Marriage – a poem

Continuing with the theme from my previous post, here is a poem about that most wonderful, challenging adventure of living and loving together.

Marriage

It’s not all flowers and Valentines,
Nor kisses and endearing words,
Not after the first few rosy years
When the freshness has worn off.

It’s having our four feet planted
On the same small patch of earth
And negotiating the distance
We need to keep the peace.

It’s the Phoenix that arises
From the smoking ashes of love
When the answer to “How much more of this
Can I bear?” is always “More.”

It’s the monster that sends me screaming
Down the corridors of rage,
And the mirror that shows me every time
How this horror wears my own face.

It’s waiting for one another
To wake from the nightmare of self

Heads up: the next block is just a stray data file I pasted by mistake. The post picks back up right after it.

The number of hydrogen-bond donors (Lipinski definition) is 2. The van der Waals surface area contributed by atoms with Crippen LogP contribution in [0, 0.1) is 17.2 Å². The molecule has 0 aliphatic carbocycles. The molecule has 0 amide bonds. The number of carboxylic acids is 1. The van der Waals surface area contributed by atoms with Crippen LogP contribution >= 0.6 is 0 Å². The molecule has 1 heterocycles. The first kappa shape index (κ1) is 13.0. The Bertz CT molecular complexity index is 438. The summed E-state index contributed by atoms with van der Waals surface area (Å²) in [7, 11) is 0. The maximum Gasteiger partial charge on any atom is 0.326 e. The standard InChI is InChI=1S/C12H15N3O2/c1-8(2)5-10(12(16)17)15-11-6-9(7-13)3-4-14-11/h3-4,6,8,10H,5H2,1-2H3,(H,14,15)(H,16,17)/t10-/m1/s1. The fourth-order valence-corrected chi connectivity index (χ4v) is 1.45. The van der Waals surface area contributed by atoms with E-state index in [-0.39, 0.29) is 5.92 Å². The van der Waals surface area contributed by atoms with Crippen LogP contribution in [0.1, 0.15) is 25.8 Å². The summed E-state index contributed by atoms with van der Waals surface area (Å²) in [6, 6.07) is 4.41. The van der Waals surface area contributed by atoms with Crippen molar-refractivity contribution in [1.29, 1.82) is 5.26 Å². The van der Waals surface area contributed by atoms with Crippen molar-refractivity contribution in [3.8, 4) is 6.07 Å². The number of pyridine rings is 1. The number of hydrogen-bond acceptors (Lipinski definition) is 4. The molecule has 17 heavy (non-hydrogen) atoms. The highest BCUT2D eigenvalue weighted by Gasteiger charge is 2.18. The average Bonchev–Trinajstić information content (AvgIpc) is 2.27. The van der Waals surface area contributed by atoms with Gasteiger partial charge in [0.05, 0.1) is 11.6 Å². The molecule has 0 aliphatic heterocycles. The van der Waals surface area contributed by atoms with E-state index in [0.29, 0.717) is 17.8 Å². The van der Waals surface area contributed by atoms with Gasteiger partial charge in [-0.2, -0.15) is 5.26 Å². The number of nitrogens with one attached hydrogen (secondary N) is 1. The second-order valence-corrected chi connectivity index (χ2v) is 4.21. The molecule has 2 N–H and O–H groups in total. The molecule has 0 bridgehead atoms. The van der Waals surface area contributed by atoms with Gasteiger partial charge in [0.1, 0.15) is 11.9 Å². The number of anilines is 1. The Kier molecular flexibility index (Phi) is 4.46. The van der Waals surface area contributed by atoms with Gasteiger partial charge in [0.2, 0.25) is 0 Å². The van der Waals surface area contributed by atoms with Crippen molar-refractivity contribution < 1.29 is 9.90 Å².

And open new eyes to see again
The beauty that breaks through clay.

I don’t think I could ever
Be grateful enough for this gift
Of powerful, painful presence
That pushes me into life.

Love, as I’m slowly learning,
Is not a fuzzy feeling,
Nor some evanescent notion
Too fragile for the sun.

Love is a deed, and we’re doing it.
Each day that we stay together
Is wrested from powers of darkness
To build a new home for the light.

Stability, as with the monks of old,
Forms a way for God to find us
If we’ll just consent to stay in one place
And quit changing our address.

So, as we journey by standing still,
As the bread is broken and shared
And still remains whole, he walks with us,
The one who changed water to wine.

WeddingCana
Julius Schnorr von Carolsfeld – The Wedding Feast at Cana, 1819

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